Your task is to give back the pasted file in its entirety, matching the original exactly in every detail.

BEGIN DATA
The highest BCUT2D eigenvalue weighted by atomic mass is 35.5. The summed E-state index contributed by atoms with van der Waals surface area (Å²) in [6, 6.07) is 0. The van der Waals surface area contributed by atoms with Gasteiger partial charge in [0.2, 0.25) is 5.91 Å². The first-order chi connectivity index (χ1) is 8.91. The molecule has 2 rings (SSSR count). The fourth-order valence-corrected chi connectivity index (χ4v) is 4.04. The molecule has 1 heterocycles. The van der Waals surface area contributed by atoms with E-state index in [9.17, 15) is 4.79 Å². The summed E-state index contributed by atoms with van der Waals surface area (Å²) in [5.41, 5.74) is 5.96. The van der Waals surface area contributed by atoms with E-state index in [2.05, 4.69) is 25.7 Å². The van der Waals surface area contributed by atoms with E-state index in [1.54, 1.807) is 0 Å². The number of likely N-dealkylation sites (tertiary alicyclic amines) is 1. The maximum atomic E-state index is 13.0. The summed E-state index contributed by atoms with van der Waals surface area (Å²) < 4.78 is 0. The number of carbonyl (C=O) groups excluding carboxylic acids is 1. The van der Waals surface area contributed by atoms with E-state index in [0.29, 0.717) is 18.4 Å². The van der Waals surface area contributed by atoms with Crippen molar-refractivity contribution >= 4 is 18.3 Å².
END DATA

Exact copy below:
The highest BCUT2D eigenvalue weighted by atomic mass is 35.5. The summed E-state index contributed by atoms with van der Waals surface area (Å²) in [6, 6.07) is 0. The van der Waals surface area contributed by atoms with Gasteiger partial charge in [0.2, 0.25) is 5.91 Å². The first-order chi connectivity index (χ1) is 8.91. The molecule has 2 rings (SSSR count). The fourth-order valence-corrected chi connectivity index (χ4v) is 4.04. The molecule has 1 heterocycles. The van der Waals surface area contributed by atoms with E-state index in [9.17, 15) is 4.79 Å². The summed E-state index contributed by atoms with van der Waals surface area (Å²) in [5.41, 5.74) is 5.96. The van der Waals surface area contributed by atoms with E-state index in [2.05, 4.69) is 25.7 Å². The van der Waals surface area contributed by atoms with E-state index in [1.54, 1.807) is 0 Å². The number of likely N-dealkylation sites (tertiary alicyclic amines) is 1. The maximum atomic E-state index is 13.0. The summed E-state index contributed by atoms with van der Waals surface area (Å²) < 4.78 is 0. The number of carbonyl (C=O) groups excluding carboxylic acids is 1. The van der Waals surface area contributed by atoms with E-state index in [0.29, 0.717) is 18.4 Å². The van der Waals surface area contributed by atoms with Crippen molar-refractivity contribution >= 4 is 18.3 Å².